Doris Tsao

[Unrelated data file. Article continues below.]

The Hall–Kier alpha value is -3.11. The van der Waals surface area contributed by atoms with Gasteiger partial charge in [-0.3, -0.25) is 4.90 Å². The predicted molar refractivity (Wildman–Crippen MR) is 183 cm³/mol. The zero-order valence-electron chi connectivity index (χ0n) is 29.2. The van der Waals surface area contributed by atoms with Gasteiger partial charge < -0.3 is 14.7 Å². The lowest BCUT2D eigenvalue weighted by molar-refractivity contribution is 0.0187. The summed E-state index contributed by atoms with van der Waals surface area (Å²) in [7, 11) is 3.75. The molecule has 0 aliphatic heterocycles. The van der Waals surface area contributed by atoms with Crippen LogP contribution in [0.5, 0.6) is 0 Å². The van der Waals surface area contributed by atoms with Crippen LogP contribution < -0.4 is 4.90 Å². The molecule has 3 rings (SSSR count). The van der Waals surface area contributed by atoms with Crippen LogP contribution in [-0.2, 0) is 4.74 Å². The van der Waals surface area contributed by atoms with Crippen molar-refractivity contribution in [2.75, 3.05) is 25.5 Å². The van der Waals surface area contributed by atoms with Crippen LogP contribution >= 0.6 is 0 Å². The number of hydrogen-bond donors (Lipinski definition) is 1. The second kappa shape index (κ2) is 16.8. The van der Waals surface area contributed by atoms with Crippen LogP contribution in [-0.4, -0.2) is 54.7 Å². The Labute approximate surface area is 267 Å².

I was born in Changzhou, China, and emigrated to the US with my family at the age of four. I grew up in College Park, Maryland, and attended Springbrook High School. In high school, I loved to read books, but was not so fond of science. In particular, I loved to read biographies, and was most touched by the ones about scientists and composers. So, I knew I wanted to be a scientist. One day, my father went on a trip to California and took a tour of Caltech with a friend. He came back and told me about a monastery for science, located under the mountains amidst flowers and orange trees, where all the students looked very skinny and super smart, like little monkeys. I was intrigued. I went to a presentation about Caltech by a visiting admissions officer, who showed slides of students taking tests under olive trees, swimming in the Pacific, huddled in a dorm room working on a problem set... I decided: this is where I want to go to college! I dreamed every day about being accepted to Caltech. After I got my acceptance letter, I began to worry that I would fall behind in the first year, since I had heard about how hard the course load is. So I went to the library and started reading the Feynman Lectures. This was another world…where one could see beneath the surface of things, ask why, why, why, why? And the results of one’s mental deliberations actually could be tested by experiments and reveal completely unexpected yet real phenomena, like magnetism as a consequence of the invariance of the speed of light. I was enthralled. At the same time, I tried to read Kant’s Critique of Pure Reason, and even though I didn’t understand everything, I found the idea that our spatial perception is due to our mental representation, absolutely wonderful. Fast forward 15 years: I’m a professor of biology and biological engineering at Caltech, trying to understand the physical laws encoded in our brains that give rise to an inexorable perception of objects in space whenever we open our eyes. I feel genuinely lucky. Outside of work, I love to play the violin and to listen to classical music. It is a miracle how composers who lived hundreds of years ago could write things that still touch us to our core, even provide a reason for living. Midori tries to explain this, “Even though we are very different now, due to so many technological advancements, we haven’t changed at all as human beings.”